- this book seems to be easily available through all the regular online booksellers, including an online retail site devoted to an 'outback products' theme.
- there was an attempt to stop the publication of the book by Anangu elders in 2003, but it turned out that the photographs in the book had been taken in 1986. Whitefella laws restricting photography in sacred sites at Uluru were not introduced until 1987. So there was nothing much they could do about it.
- my local library does not hold a copy of this book, though it does have another book from the same series, which does not feature Uluru.
- lots of people are very upset about not being allowed to take photographs in this particular spot.
- there are lots of Australians, living far from Uluru, who are unaware of the issue at all.
For example, the extremely melodramatic title of this article here - Why Australians are Unwelcome in their Own Country - might bring to mind some kind of deeply repressed fear that one day the Aborigines could rise up and take over the country and send us all packing back to Europe on convict ships. After all, something like that did happen in Haiti once. Actually, the author is describing his experience of not being allowed to take photographs at a specific location at Uluru. He seems to feel that as an Australian, he is entitled to take photographs anywhere in Australia that he wishes. Hmm, now I wonder if he would use that same argument if he had a desire to take photographs in other specific locations reserved by law, say, my backyard, or your backyard, or the Prime Minister's backyard, or on a military base, or in a scientific research facility? Somehow, I don't think it would fly if he did.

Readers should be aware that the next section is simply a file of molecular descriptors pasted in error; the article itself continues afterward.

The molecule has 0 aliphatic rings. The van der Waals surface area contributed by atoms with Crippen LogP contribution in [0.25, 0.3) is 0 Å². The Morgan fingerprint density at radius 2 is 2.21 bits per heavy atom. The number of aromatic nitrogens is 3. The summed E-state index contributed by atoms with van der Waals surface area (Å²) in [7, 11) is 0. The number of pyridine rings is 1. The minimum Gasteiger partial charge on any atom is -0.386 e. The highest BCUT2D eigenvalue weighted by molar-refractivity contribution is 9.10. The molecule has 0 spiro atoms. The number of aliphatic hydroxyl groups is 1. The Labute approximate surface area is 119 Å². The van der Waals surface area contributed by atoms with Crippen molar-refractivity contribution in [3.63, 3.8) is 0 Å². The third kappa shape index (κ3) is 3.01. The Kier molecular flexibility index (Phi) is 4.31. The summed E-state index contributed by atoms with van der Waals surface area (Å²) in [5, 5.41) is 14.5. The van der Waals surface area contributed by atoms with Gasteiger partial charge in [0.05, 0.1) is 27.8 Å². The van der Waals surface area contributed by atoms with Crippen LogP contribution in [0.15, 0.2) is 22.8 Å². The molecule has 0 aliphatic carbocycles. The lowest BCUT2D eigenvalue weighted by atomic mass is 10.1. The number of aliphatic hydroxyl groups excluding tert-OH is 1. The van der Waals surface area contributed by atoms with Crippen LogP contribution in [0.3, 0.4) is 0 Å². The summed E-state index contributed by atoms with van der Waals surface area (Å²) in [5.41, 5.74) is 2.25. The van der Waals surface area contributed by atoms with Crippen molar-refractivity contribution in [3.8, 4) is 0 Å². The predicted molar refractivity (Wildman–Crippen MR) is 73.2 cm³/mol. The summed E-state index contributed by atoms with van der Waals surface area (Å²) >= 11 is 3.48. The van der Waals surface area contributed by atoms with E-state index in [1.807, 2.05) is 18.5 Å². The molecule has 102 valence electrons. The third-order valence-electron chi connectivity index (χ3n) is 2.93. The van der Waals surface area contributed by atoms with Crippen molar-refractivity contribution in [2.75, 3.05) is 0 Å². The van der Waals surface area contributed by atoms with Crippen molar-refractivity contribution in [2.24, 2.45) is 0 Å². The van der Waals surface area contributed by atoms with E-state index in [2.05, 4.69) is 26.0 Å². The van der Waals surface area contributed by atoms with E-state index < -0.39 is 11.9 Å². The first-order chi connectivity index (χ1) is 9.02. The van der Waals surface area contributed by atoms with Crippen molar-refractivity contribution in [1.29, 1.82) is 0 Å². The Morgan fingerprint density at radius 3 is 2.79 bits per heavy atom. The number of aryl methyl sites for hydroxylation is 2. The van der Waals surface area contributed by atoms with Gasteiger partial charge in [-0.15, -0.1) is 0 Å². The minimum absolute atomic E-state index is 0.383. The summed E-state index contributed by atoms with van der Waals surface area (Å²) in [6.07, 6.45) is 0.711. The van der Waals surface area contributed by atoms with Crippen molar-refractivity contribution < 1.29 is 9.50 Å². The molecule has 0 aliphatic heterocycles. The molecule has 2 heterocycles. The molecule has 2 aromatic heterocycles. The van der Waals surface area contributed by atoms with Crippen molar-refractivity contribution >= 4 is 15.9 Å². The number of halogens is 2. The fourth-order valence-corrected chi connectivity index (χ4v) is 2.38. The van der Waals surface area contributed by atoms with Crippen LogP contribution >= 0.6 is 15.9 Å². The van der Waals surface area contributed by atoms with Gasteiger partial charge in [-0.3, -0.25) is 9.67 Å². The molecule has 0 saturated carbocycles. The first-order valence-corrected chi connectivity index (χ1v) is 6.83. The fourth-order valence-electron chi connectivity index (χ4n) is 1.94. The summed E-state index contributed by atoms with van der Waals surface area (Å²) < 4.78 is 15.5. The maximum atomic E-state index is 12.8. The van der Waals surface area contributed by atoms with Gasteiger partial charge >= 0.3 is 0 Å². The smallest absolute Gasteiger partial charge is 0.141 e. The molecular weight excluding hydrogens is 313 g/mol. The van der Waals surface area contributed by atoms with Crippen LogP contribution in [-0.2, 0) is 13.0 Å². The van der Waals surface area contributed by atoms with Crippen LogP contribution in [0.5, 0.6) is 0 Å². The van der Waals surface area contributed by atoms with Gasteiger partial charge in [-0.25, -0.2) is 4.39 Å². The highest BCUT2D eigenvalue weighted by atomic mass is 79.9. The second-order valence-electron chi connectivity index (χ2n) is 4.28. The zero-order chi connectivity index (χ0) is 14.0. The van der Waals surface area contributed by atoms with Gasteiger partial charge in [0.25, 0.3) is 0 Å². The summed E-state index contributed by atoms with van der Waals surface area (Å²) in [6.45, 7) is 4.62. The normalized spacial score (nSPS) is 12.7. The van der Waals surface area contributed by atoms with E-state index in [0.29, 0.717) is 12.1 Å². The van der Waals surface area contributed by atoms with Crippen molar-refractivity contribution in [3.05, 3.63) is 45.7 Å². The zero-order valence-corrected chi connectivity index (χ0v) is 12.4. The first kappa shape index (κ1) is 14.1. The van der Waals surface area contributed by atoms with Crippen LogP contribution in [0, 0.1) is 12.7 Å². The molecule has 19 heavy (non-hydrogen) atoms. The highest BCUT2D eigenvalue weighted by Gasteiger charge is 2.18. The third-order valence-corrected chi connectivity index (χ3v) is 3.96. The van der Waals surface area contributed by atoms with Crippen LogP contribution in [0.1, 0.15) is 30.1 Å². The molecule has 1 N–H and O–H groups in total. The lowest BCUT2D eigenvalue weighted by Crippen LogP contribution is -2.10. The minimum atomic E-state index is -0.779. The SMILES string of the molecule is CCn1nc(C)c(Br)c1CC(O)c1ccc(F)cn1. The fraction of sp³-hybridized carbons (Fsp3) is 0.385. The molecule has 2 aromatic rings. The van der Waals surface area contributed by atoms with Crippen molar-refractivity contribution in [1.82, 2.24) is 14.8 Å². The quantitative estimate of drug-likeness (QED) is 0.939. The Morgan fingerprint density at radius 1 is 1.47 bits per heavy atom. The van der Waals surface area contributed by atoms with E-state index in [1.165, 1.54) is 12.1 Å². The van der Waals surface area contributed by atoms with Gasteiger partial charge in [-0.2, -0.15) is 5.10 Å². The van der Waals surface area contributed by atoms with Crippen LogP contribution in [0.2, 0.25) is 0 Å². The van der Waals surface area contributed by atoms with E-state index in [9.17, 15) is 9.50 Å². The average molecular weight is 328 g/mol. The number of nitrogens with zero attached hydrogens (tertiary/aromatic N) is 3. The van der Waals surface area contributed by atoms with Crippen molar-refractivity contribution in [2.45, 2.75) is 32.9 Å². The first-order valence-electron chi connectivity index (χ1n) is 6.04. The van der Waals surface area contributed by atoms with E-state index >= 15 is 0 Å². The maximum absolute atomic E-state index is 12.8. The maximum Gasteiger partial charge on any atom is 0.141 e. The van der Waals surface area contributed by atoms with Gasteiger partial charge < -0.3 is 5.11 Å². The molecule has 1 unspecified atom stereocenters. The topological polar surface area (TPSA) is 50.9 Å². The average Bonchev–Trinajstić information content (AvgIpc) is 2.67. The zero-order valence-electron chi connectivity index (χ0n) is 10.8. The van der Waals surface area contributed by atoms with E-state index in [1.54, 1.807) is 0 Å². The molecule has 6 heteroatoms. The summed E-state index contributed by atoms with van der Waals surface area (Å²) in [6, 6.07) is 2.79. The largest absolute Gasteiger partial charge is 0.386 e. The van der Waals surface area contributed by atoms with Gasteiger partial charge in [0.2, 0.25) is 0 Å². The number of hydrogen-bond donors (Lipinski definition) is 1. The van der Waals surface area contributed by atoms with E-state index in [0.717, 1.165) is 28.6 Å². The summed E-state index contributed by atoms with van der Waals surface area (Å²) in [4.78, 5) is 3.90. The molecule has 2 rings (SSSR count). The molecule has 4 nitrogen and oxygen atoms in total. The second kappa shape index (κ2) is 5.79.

The author, drumming up some sympathy for his anguish, quotes nature photographer Ken Duncan as saying that Australia 'must be the only country in the world where you could get a criminal record for taking a picture of a rock.' Well, that is just not so. There are many countries in the world where one could be arrested for taking photographs of or at specific locations. What if the rock you were taking a photo of happened to be in front of a government building in China? You could well be arrested.
The statement also gives me cause to question the ambivalence of the photographer toward the landscape. It seems that he is saying - the rock is special, so I want to photograph it, but because it is not special, I should be allowed to photograph it. Well, no, I don't think you can have it both ways.
Co-author of the book Alan Campbell says here - 'I don't see why continuing occupation gives Aborigines the right to dictate to people what they can and and can't do.' I would like to point out to Mr. Campbell that there are numerous people out there who are, for various reasons, dictating what I can and can't do, and the vast majority of them are not Aborigines.
The point that seems to me to be obvious is this - white people make various divisions of public and private land, and restrictions on activities in certain locations. So, why shouldn't the indigenous people have the right to make similar divisions in their land?
*The author of this blog post has never climbed Uluru.